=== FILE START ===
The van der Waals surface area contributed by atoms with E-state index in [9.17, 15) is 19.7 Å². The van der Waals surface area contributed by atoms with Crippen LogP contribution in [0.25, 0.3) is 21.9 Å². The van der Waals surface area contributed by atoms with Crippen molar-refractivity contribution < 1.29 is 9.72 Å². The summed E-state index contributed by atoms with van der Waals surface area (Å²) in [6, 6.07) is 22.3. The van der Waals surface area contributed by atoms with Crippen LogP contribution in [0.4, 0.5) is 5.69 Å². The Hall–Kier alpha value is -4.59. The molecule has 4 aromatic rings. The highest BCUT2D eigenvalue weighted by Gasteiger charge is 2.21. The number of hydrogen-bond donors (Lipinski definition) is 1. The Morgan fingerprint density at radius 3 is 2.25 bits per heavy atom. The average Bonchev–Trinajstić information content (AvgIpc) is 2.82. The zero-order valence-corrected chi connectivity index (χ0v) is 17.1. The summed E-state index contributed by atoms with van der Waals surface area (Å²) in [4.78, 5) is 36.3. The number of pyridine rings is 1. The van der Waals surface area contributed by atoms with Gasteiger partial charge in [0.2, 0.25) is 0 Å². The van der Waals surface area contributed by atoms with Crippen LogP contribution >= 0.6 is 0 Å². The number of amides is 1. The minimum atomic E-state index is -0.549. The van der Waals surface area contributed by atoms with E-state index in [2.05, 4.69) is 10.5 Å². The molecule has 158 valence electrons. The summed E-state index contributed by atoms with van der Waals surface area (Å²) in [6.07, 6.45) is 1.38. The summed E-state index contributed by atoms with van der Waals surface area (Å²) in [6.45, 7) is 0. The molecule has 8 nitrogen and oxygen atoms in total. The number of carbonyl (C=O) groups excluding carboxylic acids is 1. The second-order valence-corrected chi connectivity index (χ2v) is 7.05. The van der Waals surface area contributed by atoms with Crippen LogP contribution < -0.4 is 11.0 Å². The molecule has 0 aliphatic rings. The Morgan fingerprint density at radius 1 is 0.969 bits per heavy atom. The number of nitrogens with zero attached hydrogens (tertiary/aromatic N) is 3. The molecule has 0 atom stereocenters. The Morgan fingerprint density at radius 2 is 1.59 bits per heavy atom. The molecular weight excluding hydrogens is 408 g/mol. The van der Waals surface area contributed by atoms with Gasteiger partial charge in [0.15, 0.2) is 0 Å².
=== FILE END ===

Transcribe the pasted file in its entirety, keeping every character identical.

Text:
The van der Waals surface area contributed by atoms with E-state index in [9.17, 15) is 19.7 Å². The van der Waals surface area contributed by atoms with Crippen LogP contribution in [0.25, 0.3) is 21.9 Å². The van der Waals surface area contributed by atoms with Crippen molar-refractivity contribution < 1.29 is 9.72 Å². The summed E-state index contributed by atoms with van der Waals surface area (Å²) in [6, 6.07) is 22.3. The van der Waals surface area contributed by atoms with Crippen LogP contribution in [0.4, 0.5) is 5.69 Å². The Hall–Kier alpha value is -4.59. The molecule has 4 aromatic rings. The highest BCUT2D eigenvalue weighted by Gasteiger charge is 2.21. The number of hydrogen-bond donors (Lipinski definition) is 1. The Morgan fingerprint density at radius 3 is 2.25 bits per heavy atom. The average Bonchev–Trinajstić information content (AvgIpc) is 2.82. The zero-order valence-corrected chi connectivity index (χ0v) is 17.1. The summed E-state index contributed by atoms with van der Waals surface area (Å²) in [4.78, 5) is 36.3. The number of pyridine rings is 1. The van der Waals surface area contributed by atoms with Gasteiger partial charge in [0.2, 0.25) is 0 Å². The van der Waals surface area contributed by atoms with Crippen LogP contribution >= 0.6 is 0 Å². The number of amides is 1. The minimum atomic E-state index is -0.549. The van der Waals surface area contributed by atoms with E-state index in [2.05, 4.69) is 10.5 Å². The molecule has 158 valence electrons. The summed E-state index contributed by atoms with van der Waals surface area (Å²) in [6.07, 6.45) is 1.38. The summed E-state index contributed by atoms with van der Waals surface area (Å²) in [6.45, 7) is 0. The molecule has 8 nitrogen and oxygen atoms in total. The number of carbonyl (C=O) groups excluding carboxylic acids is 1. The second-order valence-corrected chi connectivity index (χ2v) is 7.05. The van der Waals surface area contributed by atoms with Crippen LogP contribution < -0.4 is 11.0 Å². The molecule has 0 aliphatic rings. The Morgan fingerprint density at radius 1 is 0.969 bits per heavy atom. The number of nitrogens with zero attached hydrogens (tertiary/aromatic N) is 3. The molecule has 0 atom stereocenters. The Morgan fingerprint density at radius 2 is 1.59 bits per heavy atom. The molecular weight excluding hydrogens is 408 g/mol. The van der Waals surface area contributed by atoms with Gasteiger partial charge in [0.15, 0.2) is 0 Å².